TULSA, Okla. — Thousands of youth across Green Country are working to better themselves everyday, making changes in their life for a more successful future.
However, one of the difficulties they face is transportation to get to their doctors appointments, counseling and job training.
Modus, a non-profit organization in Tulsa, is trying to help.
But more volunteers are needed to make sure no one misses an important opportunity.
“I don’t want to be found dead in front of the TV with a game show or soap opera on,” said Catherine Tatum, a Modus volunteer.
Tatum has volunteered with Modus for the past few years, driving local youth to and from their destination.
“I’ve driven them from city hall when they were in special programs, back to the high school. I’ve driven pregnant couples to their doctor’s appointments,” Tatum said.
“We’re providing about 300 rides a month, but we are seeing that skyrocket," said Leslie Neal, Executive Director of Modus. "We’re going to be providing probably 500 rides probably by the middle of the year.”
Modus teams up with other organizations and agencies, like Youth Services of Tulsa, to help their clients get where they need to go.
Transportation is a barrier that YST Community Relations Coordinator Brian Young sees his clients struggle with every day but said Modus has been a game changer.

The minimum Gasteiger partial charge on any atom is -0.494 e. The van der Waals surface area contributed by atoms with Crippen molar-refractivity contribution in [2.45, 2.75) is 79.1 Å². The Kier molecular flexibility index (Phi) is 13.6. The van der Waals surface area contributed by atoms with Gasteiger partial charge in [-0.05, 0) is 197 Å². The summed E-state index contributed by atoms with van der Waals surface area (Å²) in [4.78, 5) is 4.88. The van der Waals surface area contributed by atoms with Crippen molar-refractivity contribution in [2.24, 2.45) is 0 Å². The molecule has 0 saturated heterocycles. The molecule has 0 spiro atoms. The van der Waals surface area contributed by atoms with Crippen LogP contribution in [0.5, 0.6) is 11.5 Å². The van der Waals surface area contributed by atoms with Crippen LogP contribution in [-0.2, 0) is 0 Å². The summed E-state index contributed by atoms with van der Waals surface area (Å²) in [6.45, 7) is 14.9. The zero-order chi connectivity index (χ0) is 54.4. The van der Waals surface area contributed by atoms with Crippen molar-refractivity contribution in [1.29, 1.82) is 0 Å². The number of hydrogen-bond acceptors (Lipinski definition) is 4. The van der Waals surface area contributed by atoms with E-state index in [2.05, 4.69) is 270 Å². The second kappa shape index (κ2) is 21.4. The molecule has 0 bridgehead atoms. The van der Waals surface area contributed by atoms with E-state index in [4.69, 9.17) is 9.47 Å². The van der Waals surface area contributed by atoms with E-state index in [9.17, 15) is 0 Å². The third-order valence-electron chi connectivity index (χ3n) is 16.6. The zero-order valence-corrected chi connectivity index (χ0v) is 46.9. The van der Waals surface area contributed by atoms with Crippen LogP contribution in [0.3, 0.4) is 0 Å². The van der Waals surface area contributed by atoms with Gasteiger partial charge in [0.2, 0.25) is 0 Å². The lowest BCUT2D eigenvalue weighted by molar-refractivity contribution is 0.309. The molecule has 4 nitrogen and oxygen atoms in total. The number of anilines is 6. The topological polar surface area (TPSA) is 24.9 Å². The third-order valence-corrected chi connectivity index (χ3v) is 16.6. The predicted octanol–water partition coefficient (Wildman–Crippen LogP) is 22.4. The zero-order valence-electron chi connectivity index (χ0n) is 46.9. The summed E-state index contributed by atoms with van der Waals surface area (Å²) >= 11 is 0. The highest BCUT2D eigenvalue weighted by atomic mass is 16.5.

“We have a lot of great services and programs for teens and young adults but those programs and services don’t do any good if young people can’t get here.”
Raven Goudeau is one of them taking advantage of the free services.
“I’m working on getting my license and everything but I don’t have that now so I would probably end up walking," said Goudeau. “I’ve been in therapy since I was 7 years old. I didn’t come from the best background, but by the grace of God I feel like I’ve been healed.”
Goudeau has been riding with Tatum for the past few months, but those few extra minutes together mean so much more.
“We get to talk to one another about what’s going on in our lives," Goudeau said. "We’ve prayed for one another.”
“I want to be doing what I can do while I can do it," Tatum said.
The schedule to volunteer is flexible and one ride could only take about 15 minutes.
Volunteers can pick a time between 8 a.m. to 8 p.m.
Click here to volunteer for Modus.
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